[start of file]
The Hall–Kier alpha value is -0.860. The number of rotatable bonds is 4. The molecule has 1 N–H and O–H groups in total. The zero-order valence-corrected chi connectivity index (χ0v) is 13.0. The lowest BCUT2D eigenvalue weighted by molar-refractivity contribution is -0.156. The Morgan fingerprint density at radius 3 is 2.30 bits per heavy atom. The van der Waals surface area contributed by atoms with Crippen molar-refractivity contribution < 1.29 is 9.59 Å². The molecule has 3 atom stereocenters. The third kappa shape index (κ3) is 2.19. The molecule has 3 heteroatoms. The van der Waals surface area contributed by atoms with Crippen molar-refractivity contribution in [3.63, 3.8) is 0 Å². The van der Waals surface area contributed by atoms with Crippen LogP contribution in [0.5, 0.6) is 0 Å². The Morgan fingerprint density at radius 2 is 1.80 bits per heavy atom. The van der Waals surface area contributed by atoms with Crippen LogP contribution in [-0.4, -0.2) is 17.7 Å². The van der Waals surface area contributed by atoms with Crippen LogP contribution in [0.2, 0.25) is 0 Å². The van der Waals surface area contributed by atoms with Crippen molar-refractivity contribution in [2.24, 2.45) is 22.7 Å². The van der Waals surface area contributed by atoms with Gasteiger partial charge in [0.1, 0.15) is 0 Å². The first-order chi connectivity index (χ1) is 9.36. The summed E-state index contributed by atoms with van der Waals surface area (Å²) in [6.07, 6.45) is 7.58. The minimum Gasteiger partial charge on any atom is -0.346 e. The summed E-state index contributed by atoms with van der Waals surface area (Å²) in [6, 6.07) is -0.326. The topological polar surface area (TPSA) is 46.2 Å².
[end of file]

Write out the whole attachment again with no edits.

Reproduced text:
The Hall–Kier alpha value is -0.860. The number of rotatable bonds is 4. The molecule has 1 N–H and O–H groups in total. The zero-order valence-corrected chi connectivity index (χ0v) is 13.0. The lowest BCUT2D eigenvalue weighted by molar-refractivity contribution is -0.156. The Morgan fingerprint density at radius 3 is 2.30 bits per heavy atom. The van der Waals surface area contributed by atoms with Crippen molar-refractivity contribution < 1.29 is 9.59 Å². The molecule has 3 atom stereocenters. The third kappa shape index (κ3) is 2.19. The molecule has 3 heteroatoms. The van der Waals surface area contributed by atoms with Crippen molar-refractivity contribution in [3.63, 3.8) is 0 Å². The van der Waals surface area contributed by atoms with Crippen LogP contribution in [0.5, 0.6) is 0 Å². The Morgan fingerprint density at radius 2 is 1.80 bits per heavy atom. The van der Waals surface area contributed by atoms with Crippen LogP contribution in [-0.4, -0.2) is 17.7 Å². The van der Waals surface area contributed by atoms with Crippen LogP contribution in [0.2, 0.25) is 0 Å². The van der Waals surface area contributed by atoms with Crippen molar-refractivity contribution in [2.24, 2.45) is 22.7 Å². The van der Waals surface area contributed by atoms with Gasteiger partial charge in [0.1, 0.15) is 0 Å². The first-order chi connectivity index (χ1) is 9.36. The summed E-state index contributed by atoms with van der Waals surface area (Å²) in [6.07, 6.45) is 7.58. The minimum Gasteiger partial charge on any atom is -0.346 e. The summed E-state index contributed by atoms with van der Waals surface area (Å²) in [6, 6.07) is -0.326. The topological polar surface area (TPSA) is 46.2 Å².